Wednesday, August 29, 2012

Black Walnut Recipe - Wild Spiced Nocino



Nocino is an Italian liqueur that is made from green, immature walnuts and sweetened with a sugar syrup, and is a traditional autumn after dinner drink. It is relatively easy to make, you just need immature walnuts and patience to wait while they steep for 3-4 months in alcohol with some spices, then add some sugar syrup to mellow the flavor. We decided to make a more wild version, using the black walnuts that grow abundantly in Connecticut and some local flavorings.

Sweet cicely roots
In the late spring, we start watching the black walnut (Juglans nigra) tree next door. When the walnuts start forming and are about the size of a quarter, we pull the Jeep up to the trunk of the tree, climb on top with a long pole, and start knocking the immature nuts down. At this size, the hard shell has not formed yet, and you can slice through the green hull, through the shell, and cut the whole nut into quarters. Robert then places the cut nuts in a gallon glass jar, tucks in a few wild ingredients like spicebush berries (from the freezer, they ripen in the fall and taste like allspice), twigs and leaves from the same spicebush that have a citrusy flavor, sweet cicely roots (dug in the spring, they taste like licorice), and a vanilla bean, then covers this concoction with grain alcohol (180 proof) or 100 proof vodka. After the 4 month wait, we strain out the solids and are left with a black, astringent alcohol filled with some tannin. It gets mellowed out with the addition of sugar syrup and maple syrup, and further aging. This is a sipping liqueur, and will warm up the chilly winter ahead.

Ripe spicebush berries

Wild Spiced Black Walnut Nocino                              makes about a half gallon

2 pounds immature black walnuts
3 sweet cicely roots
3-3" lengths spicebush twigs, peeled
3 Tbsp spicebush berries, crushed
1 vanilla bean, split
4+ c. grain alcohol  or 100 proof vodka (enough to cover the cut nuts)
3 c. water
3 c. sugar
1 c. maple syrup

1. Gather the immature black walnuts near the third week in June, when you are able to cut through the hull and shell with a knife. Quarter the nuts and pack them into a gallon glass jar.
2. Shred the sweet cicely roots and add then to the jar, along with the peeled spicebush twigs, crushed spicebush berries and split vanilla bean.
3. Pour the alcohol over the nuts, covering them totally. Let the concoction macerate for 3-4 months, shaking weekly.
4. Strain out the solids, the alcohol will have turned black.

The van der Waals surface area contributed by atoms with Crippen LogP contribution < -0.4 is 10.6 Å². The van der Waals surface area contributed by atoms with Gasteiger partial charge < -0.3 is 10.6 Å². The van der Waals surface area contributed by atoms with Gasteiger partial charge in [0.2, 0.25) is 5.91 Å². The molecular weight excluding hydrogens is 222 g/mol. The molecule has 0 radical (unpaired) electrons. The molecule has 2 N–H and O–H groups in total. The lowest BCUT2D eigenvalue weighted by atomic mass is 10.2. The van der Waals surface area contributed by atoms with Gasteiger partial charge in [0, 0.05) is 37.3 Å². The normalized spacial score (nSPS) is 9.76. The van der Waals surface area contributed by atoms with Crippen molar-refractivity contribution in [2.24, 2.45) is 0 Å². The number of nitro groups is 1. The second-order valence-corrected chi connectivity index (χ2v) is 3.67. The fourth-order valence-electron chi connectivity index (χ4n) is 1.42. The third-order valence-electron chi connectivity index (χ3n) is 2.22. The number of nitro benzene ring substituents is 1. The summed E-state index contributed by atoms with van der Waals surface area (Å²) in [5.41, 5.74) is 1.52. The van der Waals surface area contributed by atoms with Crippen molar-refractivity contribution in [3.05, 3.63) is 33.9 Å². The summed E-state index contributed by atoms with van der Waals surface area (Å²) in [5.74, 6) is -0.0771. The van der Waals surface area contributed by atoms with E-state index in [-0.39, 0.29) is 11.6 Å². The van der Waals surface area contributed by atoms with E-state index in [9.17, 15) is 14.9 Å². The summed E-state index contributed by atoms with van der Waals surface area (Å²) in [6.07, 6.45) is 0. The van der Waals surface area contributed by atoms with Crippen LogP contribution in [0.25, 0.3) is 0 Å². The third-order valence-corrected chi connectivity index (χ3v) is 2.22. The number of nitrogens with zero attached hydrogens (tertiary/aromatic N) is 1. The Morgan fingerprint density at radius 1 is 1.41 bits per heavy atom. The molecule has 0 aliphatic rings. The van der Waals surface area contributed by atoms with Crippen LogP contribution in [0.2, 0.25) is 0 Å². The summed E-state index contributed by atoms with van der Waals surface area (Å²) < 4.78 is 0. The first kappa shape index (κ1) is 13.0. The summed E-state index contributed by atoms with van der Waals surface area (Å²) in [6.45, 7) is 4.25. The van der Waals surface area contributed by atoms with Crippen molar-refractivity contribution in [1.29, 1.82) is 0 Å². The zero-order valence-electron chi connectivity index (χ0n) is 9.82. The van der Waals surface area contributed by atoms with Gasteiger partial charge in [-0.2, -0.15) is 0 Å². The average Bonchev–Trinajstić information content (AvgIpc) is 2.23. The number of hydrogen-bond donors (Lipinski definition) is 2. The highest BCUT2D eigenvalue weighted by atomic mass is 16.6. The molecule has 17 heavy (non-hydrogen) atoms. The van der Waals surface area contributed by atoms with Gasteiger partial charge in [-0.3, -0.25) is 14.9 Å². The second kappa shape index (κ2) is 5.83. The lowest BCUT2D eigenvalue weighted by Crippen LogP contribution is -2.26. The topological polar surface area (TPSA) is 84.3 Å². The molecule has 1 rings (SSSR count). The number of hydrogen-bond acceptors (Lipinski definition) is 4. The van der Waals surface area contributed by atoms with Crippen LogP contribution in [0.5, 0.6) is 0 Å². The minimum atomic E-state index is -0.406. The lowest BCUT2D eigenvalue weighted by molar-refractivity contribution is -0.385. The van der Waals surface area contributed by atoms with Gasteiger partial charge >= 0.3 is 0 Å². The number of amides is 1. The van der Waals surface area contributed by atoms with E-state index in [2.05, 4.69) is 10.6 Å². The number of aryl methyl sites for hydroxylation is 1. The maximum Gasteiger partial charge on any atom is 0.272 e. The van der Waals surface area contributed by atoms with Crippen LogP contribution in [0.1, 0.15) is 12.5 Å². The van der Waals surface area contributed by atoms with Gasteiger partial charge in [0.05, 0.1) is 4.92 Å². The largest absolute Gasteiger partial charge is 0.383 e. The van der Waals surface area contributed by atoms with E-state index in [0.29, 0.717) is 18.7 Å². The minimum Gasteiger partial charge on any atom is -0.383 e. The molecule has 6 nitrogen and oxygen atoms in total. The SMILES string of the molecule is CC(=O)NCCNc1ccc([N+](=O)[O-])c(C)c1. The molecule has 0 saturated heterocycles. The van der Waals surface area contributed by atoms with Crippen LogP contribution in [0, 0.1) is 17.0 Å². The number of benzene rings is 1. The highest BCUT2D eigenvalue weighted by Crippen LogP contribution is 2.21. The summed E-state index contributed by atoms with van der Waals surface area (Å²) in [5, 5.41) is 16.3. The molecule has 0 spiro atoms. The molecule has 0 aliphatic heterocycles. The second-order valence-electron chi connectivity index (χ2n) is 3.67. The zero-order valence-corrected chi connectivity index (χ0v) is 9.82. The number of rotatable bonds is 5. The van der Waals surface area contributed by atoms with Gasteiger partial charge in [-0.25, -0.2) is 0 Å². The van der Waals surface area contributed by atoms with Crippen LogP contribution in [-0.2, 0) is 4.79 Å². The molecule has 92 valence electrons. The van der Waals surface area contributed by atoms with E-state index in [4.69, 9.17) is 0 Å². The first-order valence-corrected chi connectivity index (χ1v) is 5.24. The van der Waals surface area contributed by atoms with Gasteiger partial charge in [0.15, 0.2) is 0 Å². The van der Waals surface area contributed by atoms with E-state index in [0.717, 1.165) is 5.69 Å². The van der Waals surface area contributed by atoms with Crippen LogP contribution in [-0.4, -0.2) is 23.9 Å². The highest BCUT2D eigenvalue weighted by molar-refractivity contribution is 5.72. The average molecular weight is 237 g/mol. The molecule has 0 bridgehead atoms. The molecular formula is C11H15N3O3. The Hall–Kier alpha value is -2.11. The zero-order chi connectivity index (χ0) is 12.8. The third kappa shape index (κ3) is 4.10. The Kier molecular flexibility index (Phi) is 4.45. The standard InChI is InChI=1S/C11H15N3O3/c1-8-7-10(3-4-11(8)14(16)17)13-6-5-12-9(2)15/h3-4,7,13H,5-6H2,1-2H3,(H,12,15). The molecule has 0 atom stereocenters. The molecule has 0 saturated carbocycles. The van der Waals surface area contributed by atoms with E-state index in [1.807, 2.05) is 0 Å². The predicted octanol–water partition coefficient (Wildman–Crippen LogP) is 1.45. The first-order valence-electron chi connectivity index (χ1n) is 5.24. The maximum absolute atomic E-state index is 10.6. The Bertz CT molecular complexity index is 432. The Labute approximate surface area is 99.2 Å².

5. Make the sugar syrup by placing the sugar and water in a large pot. Bring up to a boil and turn the heat off. Allow the sugar syrup to cool, and mix it into the flavored alcohol with the maple syrup.
6. At this point, you may drink the wild nocino, but it will be pretty rough. We suggest an additional mellowing period of 9 months in a clean gallon jar, then portioning the nocino out into smaller bottles for storage.

Black walnuts

7 comments:

Kristina said...

We have one good black walnut tree. Thanks for sharing this recipe. Very interesting.

Eileen said...

This sounds amazing! I'm making a plain walnut schnapps with the green nuts from my neighbors' tree, but I'm definitely intrigued by the idea of making it into a more complex liqueur.

Sabra Ewing said...

Do you think that is absolutely necessary to use 'green"black walnuts? I wonder what they would taste like now (mid October)? They smell amazing just off the tree....
Thanks,
Sabra

Sabra Ewing said...

Do you think I can use the black walnuts as long as the skins are scented, fresh off the tree and not black and dried up? It's October and they are starting to drop, but they smell amazing...
Thanks

The 3 Foragers said...

If you used the black walnuts in fall, the green husk is likely full of worms. You also cannot cut all the way through the nut, it has formed and is very hard. You could try anything, but we only use the small, immature nuts that are available in the late spring.

Sabra Ewing said...

Ok, thanks.

Atlanta Tom said...

We made four large bats of regular nocino using 4 different recipes that we found on line using black walnuts in 2012. The black walnut flavor is still very strong. I understand that it eases with time. Every time we taste it (every 6 mths), it gets better. Next time we use green walnuts to see what difference it makes. Incidentally, we used some of the weaker nocino (black walnut, made with vodka) on butter pecan ice cream recently. It was delicious1